Despite the tremendous efforts in the field of port security, U.S. ports remain vulnerable to the threat of the terrorist attacks due to the complexity of their functional systems and the wide range of stakeholders responsible for the different aspects of safety measures development and implementation.
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The following discussion will analyze and critique the safety and emergency management structures in the port environment. In addition, it will address the supporting plans and programs and the legislative policies developed to prevent and respond for a WMD attack at a major port.
The safety and emergency management structure found in the port environment can be evaluated as quite effective with some considerable issues that still remain. The weak points include the following omissions: (1) vessel identification system is not available for every port; (2) omissions are identified in port security assessment procedures; (3) security issues related to foreign vessels; (4) IT technical issues in the port security systems; and (5) inconsistence of emergency management practices in some ports to the general guidelines and regulations provided by the government (U.S. General Accounting Office, 2003a; U.S. General Accounting Office, 2003b).
The supporting plans and programs typically found in a major port operation complex structure of ports amount to ensuring that the brought to ports cargo is safe (U.S. General Accounting Office, 2005). The major components of these plans and programs include the principle of “reporting about every cargo assessment result within the 24-hours period” and “integrated training for all port security workers to ensure their professionalism as for the technical aspect of protection systems” (U.S. General Accounting Office, 2004).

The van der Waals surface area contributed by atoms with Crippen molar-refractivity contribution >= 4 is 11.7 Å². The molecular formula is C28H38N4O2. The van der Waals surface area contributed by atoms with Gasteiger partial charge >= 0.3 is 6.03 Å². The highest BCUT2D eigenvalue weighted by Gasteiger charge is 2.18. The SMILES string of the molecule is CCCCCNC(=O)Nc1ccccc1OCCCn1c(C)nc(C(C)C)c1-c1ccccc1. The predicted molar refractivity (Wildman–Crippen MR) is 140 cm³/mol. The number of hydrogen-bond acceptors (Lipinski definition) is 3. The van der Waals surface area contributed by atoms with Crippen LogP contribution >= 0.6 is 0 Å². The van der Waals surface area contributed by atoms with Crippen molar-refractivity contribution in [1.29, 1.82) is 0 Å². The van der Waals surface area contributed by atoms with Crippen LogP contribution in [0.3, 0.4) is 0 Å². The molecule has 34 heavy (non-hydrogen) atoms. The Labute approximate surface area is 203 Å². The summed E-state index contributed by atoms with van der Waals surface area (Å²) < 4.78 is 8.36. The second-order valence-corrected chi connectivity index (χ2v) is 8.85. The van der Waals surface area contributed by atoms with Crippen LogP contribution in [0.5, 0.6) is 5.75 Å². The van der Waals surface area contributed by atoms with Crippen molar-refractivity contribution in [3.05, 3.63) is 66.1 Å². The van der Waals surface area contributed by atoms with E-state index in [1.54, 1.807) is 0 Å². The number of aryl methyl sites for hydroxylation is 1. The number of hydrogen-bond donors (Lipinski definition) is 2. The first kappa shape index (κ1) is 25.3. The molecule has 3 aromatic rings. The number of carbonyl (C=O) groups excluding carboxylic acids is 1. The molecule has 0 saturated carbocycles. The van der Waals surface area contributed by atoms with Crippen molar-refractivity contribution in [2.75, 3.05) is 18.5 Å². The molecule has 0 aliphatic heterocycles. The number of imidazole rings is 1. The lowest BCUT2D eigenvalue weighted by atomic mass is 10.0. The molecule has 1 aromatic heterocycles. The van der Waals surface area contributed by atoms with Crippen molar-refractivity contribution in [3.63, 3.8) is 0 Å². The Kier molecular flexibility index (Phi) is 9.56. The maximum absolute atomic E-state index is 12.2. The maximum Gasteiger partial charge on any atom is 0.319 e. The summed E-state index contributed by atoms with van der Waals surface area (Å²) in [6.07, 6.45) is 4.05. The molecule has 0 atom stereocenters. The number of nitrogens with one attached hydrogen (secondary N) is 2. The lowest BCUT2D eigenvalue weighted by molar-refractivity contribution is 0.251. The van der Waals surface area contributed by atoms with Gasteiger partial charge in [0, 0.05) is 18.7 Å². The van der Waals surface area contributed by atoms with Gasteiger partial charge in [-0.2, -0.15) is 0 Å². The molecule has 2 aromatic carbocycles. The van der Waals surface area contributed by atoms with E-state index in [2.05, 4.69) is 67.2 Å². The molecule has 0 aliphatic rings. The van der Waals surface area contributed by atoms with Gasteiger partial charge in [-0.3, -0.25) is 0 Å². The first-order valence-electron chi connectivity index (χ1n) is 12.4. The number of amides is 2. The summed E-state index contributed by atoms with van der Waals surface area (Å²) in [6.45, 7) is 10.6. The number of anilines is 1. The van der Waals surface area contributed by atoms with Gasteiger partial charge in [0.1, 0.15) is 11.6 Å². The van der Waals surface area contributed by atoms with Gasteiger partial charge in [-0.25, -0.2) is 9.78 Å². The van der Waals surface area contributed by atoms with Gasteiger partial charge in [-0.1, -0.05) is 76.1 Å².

Evaluating the legislative policies developed to prevent, prepare for, respond to, and recover from a WMD attack at a major port, considerable progress since the year 2001 is noted. Legislators did not fail to notice the limitations the port security systems had. Since the terrorist attack on September 11, 2001, the government systematically draws closer to the exalted objective to secure safety in ports.
The remarkable achievements include refining the Automated Targeting System regulations and designing the national standards for the port security workers’ attestation (Congressional Research Service, 2004; U.S. General Accounting Office, 2004). However, as far as I am concerned, the current legislative security policies are insufficient to secure and protect US ports due to the complicated system of port authority distribution between the public and private stakeholders, and interference from multiple governmental and private agencies.
The reality of a terrorist nuclear threat to America’s seaports is high. The situation is getting worse because of the sheer size of cargo being operated in ports every day and absence of the well-designed system of the central authority overseeing the maritime system (Cruise et al., 2013).
As a final point, the vulnerability of the U.S. ports to the terroristic threats remains of high concern to the government and commercial institutions due to a variety of complex issues connected with the port security. The most complicated issues relate to the complexity of ports authority.
Analysis of facts demonstrates that there are too many stakeholders involved in the process of port security control. These stakeholders have problems with implementing the unified security systems developed by the governmental agencies and, as a result, some of the major ports appear vulnerable to a WMD attack due to the existing unifying protection violations.
Congressional Research Service. (2004). Border and transportation security: Overview of congressional issues. A Report to Congress. Web.
Cruise, R. J., D’Erman, V. J., & Grillot, S. R. (2013). Protecting Our Ports: Domestic and International Politics of Containerized Freight Security. New York, N.Y.: Ashgate Publishing, Ltd.
U.S. General Accounting Office. (2003a). Homeland security: Preliminary observations on efforts to target security inspections of cargo containers. U.S. General Accounting Office. Web.
U.S. General Accounting Office. (2003b). Maritime security: Progress made in implementing maritime transportation security act, but concerns remain. U.S. General Accounting Office. Web.
U.S. General Accounting Office. (2004). Homeland security: Summary of challenges faced in targeting ocean-going cargo containers for inspection. U.S. General Accounting Office. Web.
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U.S. General Accounting Office. (2005). Homeland security: Process for reporting lessons learned from seaport exercises needs further attention. U.S. Government Accountability Office. Web.